UPDATE: Hayrides Move to Church Camp Site
The future of hayrides at Penn State has been determined, at least for the time being.
Starting tomorrow, hayrides through the popular Nittany Mountain Trail Rides will no longer take place at the usual site in Warriors Mark Township. Instead, all hayrides will now be hosted 21 miles from campus at the religious campsite Hartman Center in Milroy.
“We have found a church camp that is willing to host non-alcoholic hayrides,” R.B. Powell, owner of Nittany Mountain Trail Rides said. “We’re moving out to a property where we’ll have better control over the drinking situation. It’s going to be run in complete compliance with the alcohol consumption laws. That makes us feel a whole lot better about what we’re trying to do. The other situation had too many loopholes in it.”
Adult groups on professional or recreational outings are permitted to bring alcohol along for their hayrides, but even if they’re over 21, he doesn’t want undergraduate students to come bearing booze. The Nittany Mountain Trail Rides staff, along with the staff at the Hartman Center, will check students for alcohol upon arrival and watch them closely throughout the night to make sure they aren’t sneaking sips of something stronger than the free apple cider. Powell hopes that moving the hayrides to a religious site and reenforcing to every organization that they are strictly nonalcoholic events will weed out the organizations who are solely looking for a night of getting wasted in the hay.
“Some people who have found out that we’re running non-alcoholic hayrides have canceled because apparently their attendance was based on their ability to consume alcohol,” Powell said. “That’s very telling about those groups. Maybe they should change their name to ‘Such-and-Such Drinking Club’ instead of ‘Such-and-Such Philanthropy.’ Some groups, as soon as you tell them they can’t drink, they want to cancel. That’s very indicative of the problem… We aren’t sure what the end result is going to be, but we’re going to try it. We feel very good about it. It’s a better controlled situation.”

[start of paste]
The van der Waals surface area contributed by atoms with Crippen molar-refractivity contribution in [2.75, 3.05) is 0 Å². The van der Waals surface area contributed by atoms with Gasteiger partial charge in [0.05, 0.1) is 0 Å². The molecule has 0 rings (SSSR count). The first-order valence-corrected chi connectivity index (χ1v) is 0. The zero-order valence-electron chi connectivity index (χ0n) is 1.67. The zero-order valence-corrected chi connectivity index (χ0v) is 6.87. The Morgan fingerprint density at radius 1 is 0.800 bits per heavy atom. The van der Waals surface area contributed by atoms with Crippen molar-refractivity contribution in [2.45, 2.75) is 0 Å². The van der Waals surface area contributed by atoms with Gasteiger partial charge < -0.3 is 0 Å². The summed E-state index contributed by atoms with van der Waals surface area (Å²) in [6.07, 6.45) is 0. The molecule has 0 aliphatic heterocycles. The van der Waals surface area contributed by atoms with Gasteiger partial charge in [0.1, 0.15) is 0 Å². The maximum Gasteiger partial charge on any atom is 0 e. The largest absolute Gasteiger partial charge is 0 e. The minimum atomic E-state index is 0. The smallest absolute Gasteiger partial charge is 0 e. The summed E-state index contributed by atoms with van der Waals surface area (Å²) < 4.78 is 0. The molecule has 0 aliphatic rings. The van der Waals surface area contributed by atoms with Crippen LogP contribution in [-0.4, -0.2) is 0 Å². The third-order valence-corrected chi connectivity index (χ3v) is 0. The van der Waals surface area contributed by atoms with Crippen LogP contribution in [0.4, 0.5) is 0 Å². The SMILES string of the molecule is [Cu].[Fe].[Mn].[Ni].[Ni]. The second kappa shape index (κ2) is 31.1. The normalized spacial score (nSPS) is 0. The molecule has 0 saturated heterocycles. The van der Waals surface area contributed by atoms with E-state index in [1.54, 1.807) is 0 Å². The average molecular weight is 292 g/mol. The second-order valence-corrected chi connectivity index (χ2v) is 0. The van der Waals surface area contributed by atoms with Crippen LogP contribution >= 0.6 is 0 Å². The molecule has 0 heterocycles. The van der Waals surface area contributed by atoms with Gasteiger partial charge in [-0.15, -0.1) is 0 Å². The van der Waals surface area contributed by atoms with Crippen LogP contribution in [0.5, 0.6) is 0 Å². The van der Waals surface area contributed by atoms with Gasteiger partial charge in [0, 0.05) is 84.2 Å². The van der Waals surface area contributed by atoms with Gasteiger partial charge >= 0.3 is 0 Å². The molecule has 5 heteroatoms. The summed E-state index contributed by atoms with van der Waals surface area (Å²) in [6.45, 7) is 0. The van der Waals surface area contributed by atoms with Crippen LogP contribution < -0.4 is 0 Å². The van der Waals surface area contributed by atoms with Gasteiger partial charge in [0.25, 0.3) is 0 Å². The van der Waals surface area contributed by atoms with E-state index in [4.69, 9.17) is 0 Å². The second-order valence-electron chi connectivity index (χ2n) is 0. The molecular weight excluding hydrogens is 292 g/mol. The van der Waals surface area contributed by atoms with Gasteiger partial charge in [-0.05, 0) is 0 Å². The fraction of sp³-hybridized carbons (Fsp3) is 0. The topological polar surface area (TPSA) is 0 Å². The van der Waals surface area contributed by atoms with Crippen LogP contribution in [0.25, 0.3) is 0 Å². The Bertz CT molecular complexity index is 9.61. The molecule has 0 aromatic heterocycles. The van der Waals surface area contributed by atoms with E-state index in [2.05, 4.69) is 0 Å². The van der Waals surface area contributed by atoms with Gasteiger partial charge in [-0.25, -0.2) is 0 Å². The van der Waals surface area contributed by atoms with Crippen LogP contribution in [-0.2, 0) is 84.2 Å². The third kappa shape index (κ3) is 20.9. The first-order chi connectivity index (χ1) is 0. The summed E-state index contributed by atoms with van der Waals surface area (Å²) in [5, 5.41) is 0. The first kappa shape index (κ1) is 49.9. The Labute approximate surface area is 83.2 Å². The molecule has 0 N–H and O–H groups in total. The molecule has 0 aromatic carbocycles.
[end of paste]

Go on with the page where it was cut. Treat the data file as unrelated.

When asked if he thought Nittany Mountain Trail Rides would lose popularity among Penn State students based on this decision, Powell said it’s hard to tell, but he doesn’t seem to be concerned about losing business.
“We have more groups wanting hayrides than we can handle,” he said. “We have probably 50 groups that we are not able to fit into our schedule this year. We can afford to downsize and increase the enjoyment of our business.”
This news comes after a decision last Friday to cancel upcoming hayrides following a series of alcohol-related incidents. In one Thursday night, four ambulances were called to transport students to the hospital for alcohol-related incidents, and the police were contacted on four occasions to help contain the overly intoxicated students, some of whom became violent. Powell canceled all hayrides over the weekend until he and his staff could decide how to proceed.
On Monday morning, Powell told us that hayrides would be canceled through Wednesday of this week as he was considering hiring an outside security firm to handle student groups at his hayride site. Apparently, Powell opted against that option and decided the location is the bigger cause of the problem.
So if you and your organization, club, or group of friends have a hayride planned between now and the end of the season, proceed with caution.
“We are making a stand against this alcohol problem,” Powell concluded. “If we can change the culture of binge-drinking among undergraduate, it will be worth every dollar it costs us.”
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Garcia is the first known Penn State student to die after contracting the virus.
“We really have no other choice but to put on a smile on our face and kind of just roll with the punches.”
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